News: Biodiversity art show opening at Chicago’s Field Museum May 22 - International Day of Biodiversity
CHICAGO, ILLINOIS, May 21, 2012 - “Nature’s Toolbox: Biodiversity, Art,
and Invention,” a new traveling contemporary art exhibition, opens at Chicago’s Field Museum May 22. Harnessing technology and inspired by nature’s amazing design
concepts, the show’s innovative, eye-capturing art helps visitors understand and
appreciate the life-or-death interdependence between the 10-20 million species on earth – including humans – and the quality of the environment we share.
“Many people still don’t realize how much our very lives depend on the
biodiversity of plants, animals, and everything else,” says Randy Jayne Rosenberg, Curator of the show and Executive Director of Art Works For Change, which developed and manages it. Indeed, some ecologists predict that half of all mammals and birds could be extinct within the next century, with similar losses in plants, marine life, and other species – entire ecosystems, in fact. Each loss carries with it lost benefits to human well-being because of the key roles these species play in providing such things as clean air and water, pollination, and climate regulation.
The purpose of the exhibition is to show that humans aren’t just part of the
problem but also the solution: by harnessing nature’s most brilliant ideas, we can improve the quality of human life while living in harmony with nature.
In “Nature’s Toolbox”, which features artworks from artists around the world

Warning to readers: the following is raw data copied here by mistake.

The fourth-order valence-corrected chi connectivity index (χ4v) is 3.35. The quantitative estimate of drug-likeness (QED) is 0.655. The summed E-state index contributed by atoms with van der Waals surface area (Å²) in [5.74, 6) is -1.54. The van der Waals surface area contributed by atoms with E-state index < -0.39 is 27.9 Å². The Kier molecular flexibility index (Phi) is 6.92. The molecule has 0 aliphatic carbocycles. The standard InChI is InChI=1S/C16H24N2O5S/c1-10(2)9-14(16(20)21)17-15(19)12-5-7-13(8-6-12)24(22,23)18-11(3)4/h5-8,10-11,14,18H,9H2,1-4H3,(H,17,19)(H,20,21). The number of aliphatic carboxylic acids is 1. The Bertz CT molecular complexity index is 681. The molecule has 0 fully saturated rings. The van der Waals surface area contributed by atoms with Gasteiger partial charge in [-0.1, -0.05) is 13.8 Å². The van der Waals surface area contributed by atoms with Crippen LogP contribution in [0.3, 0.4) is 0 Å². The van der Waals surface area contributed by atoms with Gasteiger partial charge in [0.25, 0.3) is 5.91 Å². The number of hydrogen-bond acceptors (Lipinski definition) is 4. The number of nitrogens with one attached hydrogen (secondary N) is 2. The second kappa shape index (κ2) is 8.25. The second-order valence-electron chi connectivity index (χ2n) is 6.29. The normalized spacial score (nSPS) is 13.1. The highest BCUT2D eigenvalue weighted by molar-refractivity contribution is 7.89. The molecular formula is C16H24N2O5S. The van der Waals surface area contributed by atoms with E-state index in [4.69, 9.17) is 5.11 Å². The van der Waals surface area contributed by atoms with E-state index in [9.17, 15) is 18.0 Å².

across a wide range of media, Rosenberg asked artists to use nature’s wisdom as the inspiration for new artworks. “They explored its genius and found opportunities for invention by employing the lessons nature offers,” she says. “We learn, for example, how by mimicking nature we can harness energy from algae, create fabric with the strength of a spider’s web, self-medicate like a chimp, create amphibian cities with the structure of a lilypad, and build walls made from sugar.”
The show brings viewers a fresh perspective on the relationship between everyday activities and biodiversity, such as Donna Ozawa’s Waribashi Project, an impressive display constructed of 90,000 waribashi, or disposable chopsticks. Every year hundreds of billions of waribashi are thrown away after just a single use, contributing to deforestation, one of the largest contributors to the loss of species.
Unique works such as Green Porno, a series of short films by actress Isabella
Rossellini on animal sexual behaviors, offer fascinating scientific insight along with a big dose of humor. The exhibition also features Charles Lee’s Dissipative System, a wall of touchable tiles that change color in response to heat – mimicking the color, humidity, and temperature changes in the exoskeleton of a Hercules beetle.
Awareness is the first critical step in changing our individual and collective
outlook from one that exploits nature to one that nurtures it, points out Rosenberg. Art builds awareness by helping us visualize our complex relationship to the natural world.
“Science provides facts while art tells stories,” she says, adding. “The need for
environmental stories has never been greater – people are hungry for positive images of the future. The stories at the heart of ‘Nature’s Toolbox’ offer fresh solutions, making it clear that humanity is itself an essential piece of this system. By understanding the relationships, not only can we save nature, we can save ourselves, too.”
Entrance to “Nature’s Toolbox” is free with basic admission to The Field Museum. For
further information, visit fieldmuseum.org or www.artworksforchange.org.
Art Works for Change produces traveling contemporary art exhibitions that address
social and environmental issues. It applies the transformative power of art to promote
awareness, inspire action and provoke dialogue. The exhibitions serve as catalyst and crucible where artists, museums, advocacy organizations, and the local community can unite in common cause. Art Works for Change is a 501c3 charitable corporation.